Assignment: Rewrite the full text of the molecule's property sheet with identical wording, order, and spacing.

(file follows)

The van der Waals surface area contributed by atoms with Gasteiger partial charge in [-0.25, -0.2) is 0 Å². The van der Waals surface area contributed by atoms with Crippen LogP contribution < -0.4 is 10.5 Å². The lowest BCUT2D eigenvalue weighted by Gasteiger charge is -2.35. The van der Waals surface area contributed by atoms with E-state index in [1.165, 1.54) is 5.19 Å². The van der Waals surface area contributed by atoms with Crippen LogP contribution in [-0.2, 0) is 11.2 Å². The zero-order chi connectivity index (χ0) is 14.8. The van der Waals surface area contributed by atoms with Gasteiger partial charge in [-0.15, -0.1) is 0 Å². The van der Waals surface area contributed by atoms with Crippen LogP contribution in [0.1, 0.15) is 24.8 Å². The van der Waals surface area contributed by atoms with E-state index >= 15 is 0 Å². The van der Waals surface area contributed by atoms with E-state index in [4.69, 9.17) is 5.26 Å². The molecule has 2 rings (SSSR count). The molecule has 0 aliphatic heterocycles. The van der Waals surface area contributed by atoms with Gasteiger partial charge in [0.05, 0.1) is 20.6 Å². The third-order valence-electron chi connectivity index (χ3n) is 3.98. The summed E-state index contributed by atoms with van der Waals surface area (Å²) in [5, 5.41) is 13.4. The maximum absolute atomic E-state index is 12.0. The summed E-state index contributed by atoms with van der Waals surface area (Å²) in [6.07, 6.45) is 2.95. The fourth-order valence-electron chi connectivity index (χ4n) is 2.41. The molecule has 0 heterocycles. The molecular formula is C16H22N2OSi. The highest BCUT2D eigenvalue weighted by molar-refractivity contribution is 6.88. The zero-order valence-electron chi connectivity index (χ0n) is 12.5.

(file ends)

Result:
The van der Waals surface area contributed by atoms with Gasteiger partial charge in [-0.25, -0.2) is 0 Å². The van der Waals surface area contributed by atoms with Crippen LogP contribution < -0.4 is 10.5 Å². The lowest BCUT2D eigenvalue weighted by Gasteiger charge is -2.35. The van der Waals surface area contributed by atoms with E-state index in [1.165, 1.54) is 5.19 Å². The van der Waals surface area contributed by atoms with Crippen LogP contribution in [-0.2, 0) is 11.2 Å². The zero-order chi connectivity index (χ0) is 14.8. The van der Waals surface area contributed by atoms with Gasteiger partial charge in [-0.15, -0.1) is 0 Å². The van der Waals surface area contributed by atoms with Crippen LogP contribution in [0.1, 0.15) is 24.8 Å². The van der Waals surface area contributed by atoms with E-state index >= 15 is 0 Å². The van der Waals surface area contributed by atoms with E-state index in [4.69, 9.17) is 5.26 Å². The molecule has 2 rings (SSSR count). The molecule has 0 aliphatic heterocycles. The van der Waals surface area contributed by atoms with Gasteiger partial charge in [0.05, 0.1) is 20.6 Å². The third-order valence-electron chi connectivity index (χ3n) is 3.98. The summed E-state index contributed by atoms with van der Waals surface area (Å²) in [5, 5.41) is 13.4. The maximum absolute atomic E-state index is 12.0. The summed E-state index contributed by atoms with van der Waals surface area (Å²) in [6.07, 6.45) is 2.95. The fourth-order valence-electron chi connectivity index (χ4n) is 2.41. The molecule has 0 heterocycles. The molecular formula is C16H22N2OSi. The highest BCUT2D eigenvalue weighted by molar-refractivity contribution is 6.88. The zero-order valence-electron chi connectivity index (χ0n) is 12.5.